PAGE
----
During the second half of Kentucky’s listless 45-7 football loss at Florida last month, CBS analyst Gary Danielson opined that UK’s historic success in men’s basketball hindered its search for pigskin proficiency.
I’ve thought about those comments a lot the past three weeks as we’ve all watched:
Louisville, a “basketball school,” rout traditional football titan Florida State 63-20 on the gridiron.
Duke, a “basketball school,” beat traditional football titan Notre Dame in front of “Touchdown Jesus” in South Bend.
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North Carolina, a “basketball school,” beat FSU in football in Tallahassee.
Indiana, a “basketball school,” beat No. 17 Michigan State in football in overtime.
There are many reasons University of Kentucky football has not often succeeded at the level its fans desire. Of those, UK’s prominence in men’s hoops is one of the least telling.
How else do you explain that a “basketball school” such as Louisville has gone 44-13 since 2012 in football?
Or that U of L, led in 2016 by transcendent quarterback Lamar Jackson, has arguably been the “buzziest” football program in the land this season?
“Basketball school” UCLA is 40-18 in football since 2012.
“Basketball school” North Carolina is 36-21 since 2012 in football.
Heck, “basketball school” Indiana — long a pigskin laggard — is now 9-8 in its past 17 football games.
Those seeking to explain Kentucky’s 16-37 record in football since 2012 need to look farther than Rupp Arena.
Now, rival football coaches have long used UK’s reputation as a “basketball school” against Wildcats football recruiters. They have done that for eons.
Back when the original Joe B. Hall Wildcat Lodge basketball dorm was new, it was said that then-Tennessee football coach Johnny Majors would instruct prospects UT was wooing who were about to visit UK to make a point of comparing where Wildcats football players lived (a “regular” dormitory or in off-campus housing) to the plush digs where the UK men’s hoopsters resided.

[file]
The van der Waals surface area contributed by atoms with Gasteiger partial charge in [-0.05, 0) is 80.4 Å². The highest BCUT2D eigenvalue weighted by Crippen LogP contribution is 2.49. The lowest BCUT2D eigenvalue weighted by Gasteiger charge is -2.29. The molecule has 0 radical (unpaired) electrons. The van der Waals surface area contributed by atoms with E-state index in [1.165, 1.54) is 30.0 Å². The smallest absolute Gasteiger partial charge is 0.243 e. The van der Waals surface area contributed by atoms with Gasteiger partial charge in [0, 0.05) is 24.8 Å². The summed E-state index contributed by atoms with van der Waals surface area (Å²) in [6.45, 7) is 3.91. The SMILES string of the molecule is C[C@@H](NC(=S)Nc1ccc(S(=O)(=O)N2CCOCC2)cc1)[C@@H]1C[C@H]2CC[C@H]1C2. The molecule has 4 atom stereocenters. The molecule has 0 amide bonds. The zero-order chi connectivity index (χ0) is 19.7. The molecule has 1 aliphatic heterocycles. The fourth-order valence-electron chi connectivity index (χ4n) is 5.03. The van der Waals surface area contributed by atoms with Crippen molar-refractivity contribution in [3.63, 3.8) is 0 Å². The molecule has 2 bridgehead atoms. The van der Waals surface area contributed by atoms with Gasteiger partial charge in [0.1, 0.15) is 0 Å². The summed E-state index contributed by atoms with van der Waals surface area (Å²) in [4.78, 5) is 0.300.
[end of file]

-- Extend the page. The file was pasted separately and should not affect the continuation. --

In 2013, before Kentucky hosted Alabama in Commonwealth Stadium, a Crimson Tide assistant coach caught the eye of then-John Hardin High School defensive lineman Matt Elam — who was on the field during pregame warmups while on an “unofficial” recruiting visit.
At the time, Elam was the subject of an intense recruiting battle between Bama and UK.
Once the Alabama coach had Elam’s attention, he pointed at the mostly empty stands (a late-arriving crowd eventually filled the pre-renovation Commonwealth with 69,873).
Then, raising his arm, the Tide assistant mimicked the motion of shooting a basketball.
However, those kind of recruiting tactics can be overcome. UK did sign Elam, after all.
In his spiel on Kentucky basketball overshadowing UK football, CBS’s Danielson cited hearing a caller to a Lexington postgame radio call-in show ask a hoops question immediately after the football Cats had upset No. 1 LSU in triple overtime in 2007.
Fact is, there are plenty of football questions on UK basketball postgame radio call-in shows, too, especially around football’s national signing day on the first week in February.
Yet, somehow, that pigskin interest doesn’t seem to penetrate national perceptions of UK sports fans.
Kentucky backers relish the success that the winningest men’s college hoops program of all time has produced and yearn to be associated with it.
The difference in victory frequency explains the varying levels of fan passion associated with UK football and men’s basketball.
If the pigskin Wildcats ever gave Kentucky fans a sustained stretch of gridiron glory, the fan reaction would match the basketball hoopla, maybe even exceed it due to the pent-up demand created by decades of football frustration.
Kentucky’s historic struggles in SEC football — no winning league record since 1977; only seven winning conference marks since 1933 — owe primarily to the fact that UK does not have an in-state recruiting base sufficient to ensure long-term success in the league in which it plays.
Needing, therefore, to go out of state to lure the level of talent it takes to win in the Southeastern Conference, Kentucky has not been able to do so because it doesn’t win consistently enough.
As cycles go, it’s a vicious one.
Yet that hard reality, not UK’s basketball success, is the main reason Kentucky football has lagged.
Football at ‘basketball schools’
How the eight most prominent “basketball schools” have fared in FBS football the past five seasons (2012-the current year):
1. Louisville 44-13
2. UCLA 40-18
3. North Carolina 36-21
4. Duke 35-23
5. Indiana 22-31
6. Connecticut 18-36
7. Kentucky 16-37
8. Kansas 10-42